« AnteriorContinuar »
I am not laying too much stress upon this point; for it applies most emphatically to our particular case.
Over no nation does the press hold a more absolute control than over the people of America; for the universal education of the poorest classes makes every individual a reader. There is nothing published in England on the subject of our country that does not circulate through every part of it. There is not a calumny dropped from English pen, nor an unworthy sarcasm uttered by an English statesman, that does not go to blight good-will, and add to the mass of latent resentment. Possessing, then, as England does, the fountain-head whence the literature of the language flows, how completely is it in her power, and how truly is it her duty, to make it the medium of amiable and magnanimous feeling-a stream where the two nations might meet together, and drink in peace and kindness. Should she, however, persist in turning it to waters of bitterness, the time may come when she may repent her folly. The present friendship of America may be of but little moment to her; but the future destinies of that country do not admit of a doubt; over those of England there lower some shadows of uncertainty. Should, then, a day of gloom arrive; should these reverses overtake her, from which the proudest empires have not been exempt; she may look back with regret at her infatuation, in repulsing from her side a nation she might have grappled to her bosom, and thus destroying her only chance for real friendship beyond the boundaries of her own dominions.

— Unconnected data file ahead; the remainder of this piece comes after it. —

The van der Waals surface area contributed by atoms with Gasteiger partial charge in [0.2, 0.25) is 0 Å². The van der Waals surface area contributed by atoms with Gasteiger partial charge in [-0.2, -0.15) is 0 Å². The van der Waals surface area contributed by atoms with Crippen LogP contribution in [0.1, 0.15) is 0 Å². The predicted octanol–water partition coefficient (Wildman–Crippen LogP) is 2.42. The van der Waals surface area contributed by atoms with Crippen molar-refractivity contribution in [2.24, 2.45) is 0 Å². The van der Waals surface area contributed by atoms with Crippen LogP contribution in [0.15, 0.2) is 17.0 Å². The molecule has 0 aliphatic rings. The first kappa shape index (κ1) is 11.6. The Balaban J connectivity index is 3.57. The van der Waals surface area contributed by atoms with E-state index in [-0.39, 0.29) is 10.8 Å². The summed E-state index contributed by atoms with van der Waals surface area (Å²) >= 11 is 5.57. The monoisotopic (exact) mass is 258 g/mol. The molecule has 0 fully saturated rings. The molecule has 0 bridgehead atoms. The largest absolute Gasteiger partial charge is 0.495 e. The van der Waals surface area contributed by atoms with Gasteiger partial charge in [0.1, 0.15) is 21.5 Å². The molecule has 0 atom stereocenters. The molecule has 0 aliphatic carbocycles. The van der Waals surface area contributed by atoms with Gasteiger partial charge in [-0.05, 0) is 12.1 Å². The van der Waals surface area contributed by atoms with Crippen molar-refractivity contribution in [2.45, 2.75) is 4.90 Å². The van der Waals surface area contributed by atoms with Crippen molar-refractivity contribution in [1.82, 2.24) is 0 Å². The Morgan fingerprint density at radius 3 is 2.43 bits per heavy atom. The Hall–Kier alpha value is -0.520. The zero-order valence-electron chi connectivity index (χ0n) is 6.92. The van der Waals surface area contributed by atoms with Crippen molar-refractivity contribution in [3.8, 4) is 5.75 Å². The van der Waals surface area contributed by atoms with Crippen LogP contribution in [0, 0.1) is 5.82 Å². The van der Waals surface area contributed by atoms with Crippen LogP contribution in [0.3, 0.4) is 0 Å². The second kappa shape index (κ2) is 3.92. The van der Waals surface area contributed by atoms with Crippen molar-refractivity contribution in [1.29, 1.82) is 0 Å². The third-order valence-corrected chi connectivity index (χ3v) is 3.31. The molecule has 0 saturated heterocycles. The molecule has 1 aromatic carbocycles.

There is a general impression in England, that the people of the United States are inimical to the parent country. It is one of the errors which have been diligently propagated by design
ing writers. There is, doubtless, considerable political hostility, and a general soreness at the illiberality of the English press; but, generally speaking, the prepossessions of the people are strongly in favor of England. Indeed, at one time, they amounted, in many parts of the Union, to an absurd degree of bigotry. The bare name of Englishman was a passport to the confidence and hospitality of every family, and too often gave a transient currency to the worthless and the ungrateful. Throughout the country there was something of enthusiasm connected with the idea of England. We looked to it with a hallowed feelirg of tenderness and veneration, as the land of our forefathers—the august repository of the monuments and antiquities of our racem -the birthplace and mausoleum of the sages and heroes of our paternal history. After our own country, there was none in whose glory wo more delighted-none whose good opinion we were more anxious to possess—none towards which our hearts yearned with such throbbings of warm consanguinity. Even during the late war, whenever there was the least opportunity for kind feelings to spring forth, it was the delight of the gener. ous spirits of our country to show that, in the midst of liostilities, they still kept alive the sparks of future friendship.
Is all this to be at an end? Is this golden band of kindred sympathies, so rare between nations, to be broken for ever? -Perhaps it is for the best-it may dispel an illusion which might have kept us in mental vassalage; which might have interfered occasionally with our true interests, and prevented the growth of proper national pride. But it is hard to give up the kindred tie! and there are fulls dearer than interest -closer to the heart than pride, that will still make us cast
back a look of regret, as we wander farther and farther fro:n the paternal roof, and lainent the waywardness of the parent that would repel the affections of the child.